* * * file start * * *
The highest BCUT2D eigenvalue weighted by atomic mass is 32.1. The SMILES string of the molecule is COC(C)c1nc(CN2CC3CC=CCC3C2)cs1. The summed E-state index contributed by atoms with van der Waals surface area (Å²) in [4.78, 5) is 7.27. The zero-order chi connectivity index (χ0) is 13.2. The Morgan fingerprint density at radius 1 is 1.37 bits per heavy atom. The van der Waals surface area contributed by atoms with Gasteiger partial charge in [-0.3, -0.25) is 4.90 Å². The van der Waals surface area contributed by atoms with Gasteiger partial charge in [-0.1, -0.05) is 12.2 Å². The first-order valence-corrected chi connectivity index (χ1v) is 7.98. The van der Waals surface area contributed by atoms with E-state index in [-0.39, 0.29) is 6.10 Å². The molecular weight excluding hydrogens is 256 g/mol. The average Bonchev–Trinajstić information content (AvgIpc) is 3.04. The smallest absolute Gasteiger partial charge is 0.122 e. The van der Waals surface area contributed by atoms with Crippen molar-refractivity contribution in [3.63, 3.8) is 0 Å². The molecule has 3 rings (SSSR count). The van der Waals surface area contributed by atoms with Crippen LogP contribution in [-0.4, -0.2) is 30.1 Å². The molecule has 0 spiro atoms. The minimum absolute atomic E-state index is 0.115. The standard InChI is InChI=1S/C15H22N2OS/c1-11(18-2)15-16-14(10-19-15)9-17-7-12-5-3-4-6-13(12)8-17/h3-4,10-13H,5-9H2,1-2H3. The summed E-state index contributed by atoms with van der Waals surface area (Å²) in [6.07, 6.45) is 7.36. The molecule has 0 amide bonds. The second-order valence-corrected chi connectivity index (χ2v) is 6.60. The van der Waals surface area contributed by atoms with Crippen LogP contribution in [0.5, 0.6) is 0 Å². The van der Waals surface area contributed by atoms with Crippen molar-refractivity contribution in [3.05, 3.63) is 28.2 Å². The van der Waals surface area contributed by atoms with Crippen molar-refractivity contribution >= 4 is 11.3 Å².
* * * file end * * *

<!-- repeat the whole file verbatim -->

The highest BCUT2D eigenvalue weighted by atomic mass is 32.1. The SMILES string of the molecule is COC(C)c1nc(CN2CC3CC=CCC3C2)cs1. The summed E-state index contributed by atoms with van der Waals surface area (Å²) in [4.78, 5) is 7.27. The zero-order chi connectivity index (χ0) is 13.2. The Morgan fingerprint density at radius 1 is 1.37 bits per heavy atom. The van der Waals surface area contributed by atoms with Gasteiger partial charge in [-0.3, -0.25) is 4.90 Å². The van der Waals surface area contributed by atoms with Gasteiger partial charge in [-0.1, -0.05) is 12.2 Å². The first-order valence-corrected chi connectivity index (χ1v) is 7.98. The van der Waals surface area contributed by atoms with E-state index in [-0.39, 0.29) is 6.10 Å². The molecular weight excluding hydrogens is 256 g/mol. The average Bonchev–Trinajstić information content (AvgIpc) is 3.04. The smallest absolute Gasteiger partial charge is 0.122 e. The van der Waals surface area contributed by atoms with Crippen molar-refractivity contribution in [3.63, 3.8) is 0 Å². The molecule has 3 rings (SSSR count). The van der Waals surface area contributed by atoms with Crippen LogP contribution in [-0.4, -0.2) is 30.1 Å². The molecule has 0 spiro atoms. The minimum absolute atomic E-state index is 0.115. The standard InChI is InChI=1S/C15H22N2OS/c1-11(18-2)15-16-14(10-19-15)9-17-7-12-5-3-4-6-13(12)8-17/h3-4,10-13H,5-9H2,1-2H3. The summed E-state index contributed by atoms with van der Waals surface area (Å²) in [6.07, 6.45) is 7.36. The molecule has 0 amide bonds. The second-order valence-corrected chi connectivity index (χ2v) is 6.60. The van der Waals surface area contributed by atoms with Crippen LogP contribution in [0.5, 0.6) is 0 Å². The van der Waals surface area contributed by atoms with Crippen molar-refractivity contribution in [3.05, 3.63) is 28.2 Å². The van der Waals surface area contributed by atoms with Crippen molar-refractivity contribution >= 4 is 11.3 Å².